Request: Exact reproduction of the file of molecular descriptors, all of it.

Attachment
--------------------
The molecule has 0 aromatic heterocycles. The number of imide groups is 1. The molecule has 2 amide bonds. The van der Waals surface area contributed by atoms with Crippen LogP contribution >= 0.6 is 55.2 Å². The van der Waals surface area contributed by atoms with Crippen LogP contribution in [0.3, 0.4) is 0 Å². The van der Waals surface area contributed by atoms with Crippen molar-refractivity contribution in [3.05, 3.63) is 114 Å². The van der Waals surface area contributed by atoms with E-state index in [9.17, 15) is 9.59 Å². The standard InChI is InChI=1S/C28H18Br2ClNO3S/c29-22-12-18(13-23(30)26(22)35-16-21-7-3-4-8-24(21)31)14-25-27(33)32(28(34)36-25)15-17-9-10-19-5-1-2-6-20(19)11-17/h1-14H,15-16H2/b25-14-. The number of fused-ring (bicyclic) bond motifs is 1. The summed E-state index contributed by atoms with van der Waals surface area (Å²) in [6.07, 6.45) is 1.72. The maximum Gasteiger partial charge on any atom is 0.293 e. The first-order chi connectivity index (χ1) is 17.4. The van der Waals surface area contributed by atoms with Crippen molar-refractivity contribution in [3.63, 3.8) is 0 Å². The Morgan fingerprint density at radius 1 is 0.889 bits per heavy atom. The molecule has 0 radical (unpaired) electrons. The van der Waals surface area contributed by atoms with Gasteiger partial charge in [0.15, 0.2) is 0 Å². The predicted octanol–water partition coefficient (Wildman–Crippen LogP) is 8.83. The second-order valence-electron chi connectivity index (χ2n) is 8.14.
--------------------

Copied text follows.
The molecule has 0 aromatic heterocycles. The number of imide groups is 1. The molecule has 2 amide bonds. The van der Waals surface area contributed by atoms with Crippen LogP contribution >= 0.6 is 55.2 Å². The van der Waals surface area contributed by atoms with Crippen LogP contribution in [0.3, 0.4) is 0 Å². The van der Waals surface area contributed by atoms with Crippen molar-refractivity contribution in [3.05, 3.63) is 114 Å². The van der Waals surface area contributed by atoms with E-state index in [9.17, 15) is 9.59 Å². The standard InChI is InChI=1S/C28H18Br2ClNO3S/c29-22-12-18(13-23(30)26(22)35-16-21-7-3-4-8-24(21)31)14-25-27(33)32(28(34)36-25)15-17-9-10-19-5-1-2-6-20(19)11-17/h1-14H,15-16H2/b25-14-. The number of fused-ring (bicyclic) bond motifs is 1. The summed E-state index contributed by atoms with van der Waals surface area (Å²) in [6.07, 6.45) is 1.72. The maximum Gasteiger partial charge on any atom is 0.293 e. The first-order chi connectivity index (χ1) is 17.4. The van der Waals surface area contributed by atoms with Crippen molar-refractivity contribution in [3.63, 3.8) is 0 Å². The Morgan fingerprint density at radius 1 is 0.889 bits per heavy atom. The molecule has 0 radical (unpaired) electrons. The van der Waals surface area contributed by atoms with Gasteiger partial charge in [0.15, 0.2) is 0 Å². The predicted octanol–water partition coefficient (Wildman–Crippen LogP) is 8.83. The second-order valence-electron chi connectivity index (χ2n) is 8.14.